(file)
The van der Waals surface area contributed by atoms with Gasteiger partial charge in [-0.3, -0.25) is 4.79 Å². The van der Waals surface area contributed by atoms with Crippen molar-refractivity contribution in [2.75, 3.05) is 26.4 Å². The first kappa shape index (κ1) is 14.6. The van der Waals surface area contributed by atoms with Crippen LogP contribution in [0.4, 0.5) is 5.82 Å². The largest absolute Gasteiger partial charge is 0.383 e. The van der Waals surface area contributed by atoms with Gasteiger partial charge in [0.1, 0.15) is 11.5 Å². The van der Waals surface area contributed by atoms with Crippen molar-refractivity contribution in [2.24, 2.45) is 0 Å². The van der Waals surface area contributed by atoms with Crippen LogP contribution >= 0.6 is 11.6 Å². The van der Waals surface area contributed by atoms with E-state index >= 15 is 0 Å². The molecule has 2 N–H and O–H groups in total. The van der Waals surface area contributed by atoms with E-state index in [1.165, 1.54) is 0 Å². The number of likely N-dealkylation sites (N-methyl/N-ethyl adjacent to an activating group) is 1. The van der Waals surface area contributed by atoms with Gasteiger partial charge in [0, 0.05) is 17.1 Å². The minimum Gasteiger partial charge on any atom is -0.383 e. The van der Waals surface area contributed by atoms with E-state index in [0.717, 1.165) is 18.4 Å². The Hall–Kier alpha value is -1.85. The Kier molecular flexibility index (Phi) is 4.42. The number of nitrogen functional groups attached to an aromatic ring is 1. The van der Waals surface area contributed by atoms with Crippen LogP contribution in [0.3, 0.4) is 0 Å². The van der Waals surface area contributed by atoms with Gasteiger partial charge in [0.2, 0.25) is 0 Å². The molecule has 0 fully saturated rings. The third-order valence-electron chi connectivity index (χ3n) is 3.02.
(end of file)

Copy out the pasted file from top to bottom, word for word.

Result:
The van der Waals surface area contributed by atoms with Gasteiger partial charge in [-0.3, -0.25) is 4.79 Å². The van der Waals surface area contributed by atoms with Crippen molar-refractivity contribution in [2.75, 3.05) is 26.4 Å². The first kappa shape index (κ1) is 14.6. The van der Waals surface area contributed by atoms with Crippen LogP contribution in [0.4, 0.5) is 5.82 Å². The largest absolute Gasteiger partial charge is 0.383 e. The van der Waals surface area contributed by atoms with Gasteiger partial charge in [0.1, 0.15) is 11.5 Å². The van der Waals surface area contributed by atoms with Crippen molar-refractivity contribution in [2.24, 2.45) is 0 Å². The van der Waals surface area contributed by atoms with Crippen LogP contribution >= 0.6 is 11.6 Å². The van der Waals surface area contributed by atoms with E-state index >= 15 is 0 Å². The molecule has 2 N–H and O–H groups in total. The van der Waals surface area contributed by atoms with E-state index in [1.165, 1.54) is 0 Å². The number of likely N-dealkylation sites (N-methyl/N-ethyl adjacent to an activating group) is 1. The van der Waals surface area contributed by atoms with Gasteiger partial charge in [0, 0.05) is 17.1 Å². The minimum Gasteiger partial charge on any atom is -0.383 e. The van der Waals surface area contributed by atoms with E-state index in [0.717, 1.165) is 18.4 Å². The Hall–Kier alpha value is -1.85. The Kier molecular flexibility index (Phi) is 4.42. The number of nitrogen functional groups attached to an aromatic ring is 1. The van der Waals surface area contributed by atoms with Crippen LogP contribution in [0.3, 0.4) is 0 Å². The van der Waals surface area contributed by atoms with Gasteiger partial charge in [0.2, 0.25) is 0 Å². The molecule has 0 fully saturated rings. The third-order valence-electron chi connectivity index (χ3n) is 3.02.